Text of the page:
I am working on my final sermon for preaching class. While it is crazy to believe that it is already time to be taking finals (!!!), it is simultaneously daunting to work on this public issue sermon. To put it briefly, I have decided to write my final sermon to be used in my actual church next February as the United Methodist denomination meets together with representatives from around the world to vote on the denomination’s stance on human sexuality (referring to the marriage and ordination rights of the LGBTQ+ community, which the UMC does not current affirm), also known as the Commission on a Way Forward. It’s quite a huge task for preaching class and an even bigger task for a church full of wonderful, real, intricate human beings. But I never do take the easy route, do I?
As part of my exegetical work (preparation and meditation with the scripture on which I will preach), I decided to include a psalm of lament to help capture the depth of the feeling in this upcoming vote. No matter which plan gets chosen, there is hurt and grief and division. No matter which plan gets chosen, people will be left out or will feel left out of the church. No matter which plan gets chosen, we have some serious work to do. And if I have learned anything in seminary, it’s that we need to use psalms of lament more often.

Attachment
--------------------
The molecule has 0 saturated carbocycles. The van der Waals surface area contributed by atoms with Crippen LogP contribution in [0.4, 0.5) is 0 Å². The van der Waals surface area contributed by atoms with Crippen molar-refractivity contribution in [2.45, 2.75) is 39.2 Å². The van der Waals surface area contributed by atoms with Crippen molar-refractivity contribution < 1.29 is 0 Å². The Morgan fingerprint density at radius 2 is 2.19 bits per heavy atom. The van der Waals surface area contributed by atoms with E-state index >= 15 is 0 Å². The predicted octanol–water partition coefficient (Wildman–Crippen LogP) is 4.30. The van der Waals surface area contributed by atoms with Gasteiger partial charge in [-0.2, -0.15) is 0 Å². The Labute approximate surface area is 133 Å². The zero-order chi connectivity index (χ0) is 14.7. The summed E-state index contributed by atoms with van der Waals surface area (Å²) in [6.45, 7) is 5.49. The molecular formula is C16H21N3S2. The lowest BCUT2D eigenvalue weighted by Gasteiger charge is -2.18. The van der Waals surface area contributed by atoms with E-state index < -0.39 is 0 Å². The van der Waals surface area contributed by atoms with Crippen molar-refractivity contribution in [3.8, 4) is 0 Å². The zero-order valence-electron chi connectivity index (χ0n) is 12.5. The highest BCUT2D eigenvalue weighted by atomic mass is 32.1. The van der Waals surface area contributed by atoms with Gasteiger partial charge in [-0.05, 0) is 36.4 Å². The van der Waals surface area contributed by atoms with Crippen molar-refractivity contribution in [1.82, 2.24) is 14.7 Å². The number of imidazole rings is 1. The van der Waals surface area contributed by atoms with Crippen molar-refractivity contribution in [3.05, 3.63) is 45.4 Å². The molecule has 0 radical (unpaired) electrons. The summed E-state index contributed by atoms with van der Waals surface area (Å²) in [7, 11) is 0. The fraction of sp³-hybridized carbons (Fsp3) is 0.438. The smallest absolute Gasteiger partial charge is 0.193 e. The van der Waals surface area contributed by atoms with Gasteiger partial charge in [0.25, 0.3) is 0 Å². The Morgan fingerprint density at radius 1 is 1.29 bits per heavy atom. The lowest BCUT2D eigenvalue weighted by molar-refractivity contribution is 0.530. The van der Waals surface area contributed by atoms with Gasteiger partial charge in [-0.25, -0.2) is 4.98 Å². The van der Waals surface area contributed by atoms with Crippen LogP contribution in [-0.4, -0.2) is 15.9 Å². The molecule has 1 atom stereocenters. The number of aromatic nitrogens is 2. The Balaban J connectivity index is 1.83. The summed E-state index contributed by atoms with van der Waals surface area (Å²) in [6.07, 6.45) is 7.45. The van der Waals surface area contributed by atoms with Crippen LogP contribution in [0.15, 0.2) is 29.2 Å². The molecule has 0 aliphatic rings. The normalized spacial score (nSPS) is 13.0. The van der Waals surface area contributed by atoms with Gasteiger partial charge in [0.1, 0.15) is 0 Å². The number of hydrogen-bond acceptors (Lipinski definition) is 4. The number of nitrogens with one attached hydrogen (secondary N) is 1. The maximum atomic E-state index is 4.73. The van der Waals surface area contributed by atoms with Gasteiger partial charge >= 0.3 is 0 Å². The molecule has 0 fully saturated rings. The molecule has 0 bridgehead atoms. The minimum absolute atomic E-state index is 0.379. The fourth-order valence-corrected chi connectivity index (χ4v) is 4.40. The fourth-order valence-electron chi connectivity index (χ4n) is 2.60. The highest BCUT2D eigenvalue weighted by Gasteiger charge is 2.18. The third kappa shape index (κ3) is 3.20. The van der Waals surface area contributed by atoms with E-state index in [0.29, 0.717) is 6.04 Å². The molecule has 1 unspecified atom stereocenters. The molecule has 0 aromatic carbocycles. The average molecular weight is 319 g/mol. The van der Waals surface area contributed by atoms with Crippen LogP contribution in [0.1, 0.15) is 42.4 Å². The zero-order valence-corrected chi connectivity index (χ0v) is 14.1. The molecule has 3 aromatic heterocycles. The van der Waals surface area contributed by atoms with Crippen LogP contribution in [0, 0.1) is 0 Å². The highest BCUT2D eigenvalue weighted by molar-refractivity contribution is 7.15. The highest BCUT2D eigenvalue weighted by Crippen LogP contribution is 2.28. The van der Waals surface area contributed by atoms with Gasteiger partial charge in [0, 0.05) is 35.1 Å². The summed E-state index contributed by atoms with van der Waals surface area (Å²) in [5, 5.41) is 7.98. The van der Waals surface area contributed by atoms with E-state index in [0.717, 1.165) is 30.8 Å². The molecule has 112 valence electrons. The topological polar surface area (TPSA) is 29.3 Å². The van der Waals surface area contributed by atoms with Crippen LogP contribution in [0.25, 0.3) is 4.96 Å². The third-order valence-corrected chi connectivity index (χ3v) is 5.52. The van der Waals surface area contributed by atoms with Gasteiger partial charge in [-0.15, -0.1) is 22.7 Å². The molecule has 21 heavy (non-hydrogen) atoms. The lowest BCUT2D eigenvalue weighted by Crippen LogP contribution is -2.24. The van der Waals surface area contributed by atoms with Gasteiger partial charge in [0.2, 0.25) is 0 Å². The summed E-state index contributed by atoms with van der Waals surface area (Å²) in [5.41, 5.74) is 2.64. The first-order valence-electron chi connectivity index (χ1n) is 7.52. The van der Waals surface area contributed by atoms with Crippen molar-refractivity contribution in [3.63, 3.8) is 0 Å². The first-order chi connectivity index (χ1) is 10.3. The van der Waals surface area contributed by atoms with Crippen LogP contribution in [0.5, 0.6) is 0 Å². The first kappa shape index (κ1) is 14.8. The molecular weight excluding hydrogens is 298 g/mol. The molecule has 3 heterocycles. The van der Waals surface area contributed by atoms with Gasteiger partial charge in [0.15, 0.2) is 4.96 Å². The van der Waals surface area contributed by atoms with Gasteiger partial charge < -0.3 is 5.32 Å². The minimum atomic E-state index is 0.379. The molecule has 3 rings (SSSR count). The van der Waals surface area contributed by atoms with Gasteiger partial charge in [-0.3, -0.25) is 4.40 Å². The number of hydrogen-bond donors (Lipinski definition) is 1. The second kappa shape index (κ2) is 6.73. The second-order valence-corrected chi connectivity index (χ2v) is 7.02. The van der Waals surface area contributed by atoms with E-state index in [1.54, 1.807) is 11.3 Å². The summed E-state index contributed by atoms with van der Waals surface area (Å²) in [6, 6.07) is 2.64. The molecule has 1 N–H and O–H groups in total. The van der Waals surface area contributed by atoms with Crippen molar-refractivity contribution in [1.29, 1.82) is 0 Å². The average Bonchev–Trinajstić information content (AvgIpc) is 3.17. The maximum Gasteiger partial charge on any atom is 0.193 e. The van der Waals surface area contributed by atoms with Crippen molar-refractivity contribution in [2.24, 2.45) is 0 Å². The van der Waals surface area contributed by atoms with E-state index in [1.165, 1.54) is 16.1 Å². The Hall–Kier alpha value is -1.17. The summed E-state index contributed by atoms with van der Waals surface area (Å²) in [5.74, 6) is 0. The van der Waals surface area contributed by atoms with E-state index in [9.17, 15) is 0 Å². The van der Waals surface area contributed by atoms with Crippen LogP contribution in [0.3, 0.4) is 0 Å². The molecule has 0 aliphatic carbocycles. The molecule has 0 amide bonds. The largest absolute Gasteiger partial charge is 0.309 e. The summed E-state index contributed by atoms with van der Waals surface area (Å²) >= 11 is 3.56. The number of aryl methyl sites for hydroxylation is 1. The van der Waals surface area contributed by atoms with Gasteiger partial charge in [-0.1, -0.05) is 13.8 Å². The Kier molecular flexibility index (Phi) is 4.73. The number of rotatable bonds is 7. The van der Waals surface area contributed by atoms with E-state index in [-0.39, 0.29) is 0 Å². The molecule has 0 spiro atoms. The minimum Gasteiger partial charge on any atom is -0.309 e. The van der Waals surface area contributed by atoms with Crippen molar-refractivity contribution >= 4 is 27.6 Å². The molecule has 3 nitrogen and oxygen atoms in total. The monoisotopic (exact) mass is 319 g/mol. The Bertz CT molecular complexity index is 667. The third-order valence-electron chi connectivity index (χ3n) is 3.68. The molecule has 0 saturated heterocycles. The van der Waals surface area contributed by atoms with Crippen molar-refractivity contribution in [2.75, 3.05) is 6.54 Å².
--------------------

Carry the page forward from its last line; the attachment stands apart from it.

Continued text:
This process for me looked like reading through all 150 psalms. It was a powerful experience. And it was a difficult experience. As I read through the psalms, I realized the ones my heart was pulled toward. The ones where the psalmist was begging God to bring judgment on their enemies. The ones where the psalmist was crying out to God because God abandoned them. The ones where the psalmist was petitioning for the world to be put back in order out of the chaos they had been living in. The ones where the psalmist cries out and does not respond with trust and praise.
I chose a different psalm of lament for my sermon, one that will better match the feelings of everyone’s hearts and situations, one that ties nicely to the work I’m doing with the New Testament lesson. But I had to pause in the process to name that I need my own work in the psalms of lament in this particular season of waiting. I am waiting to see if the denomination that I feel called to will ordain me. I am waiting to see if the denomination I feel most connected to would marry me and my partner when the time comes. I am waiting to see if the denomination I searched for will send me searching for a new home again. I am waiting to see if the denomination that currently allows me to serve part of its body will let me serve again in the next appointment year. In all of this waiting, I am crying out to God for justice. I am praying to God for love to win. I am asking God to show up in this vote in February because right now it does not feel like God is in this conversation.
I am not very good at waiting. Especially when literally the rest of my life hangs in the balance. So I wanted to write about my experience over the last few days and ask for accountability and prayer. Keep me accountable in hope. In finding God in the midst. In loving no matter the circumstance. And please pray with me. For justice. For space. For presence. For love.
Lord in your mercy.
Hear my prayer.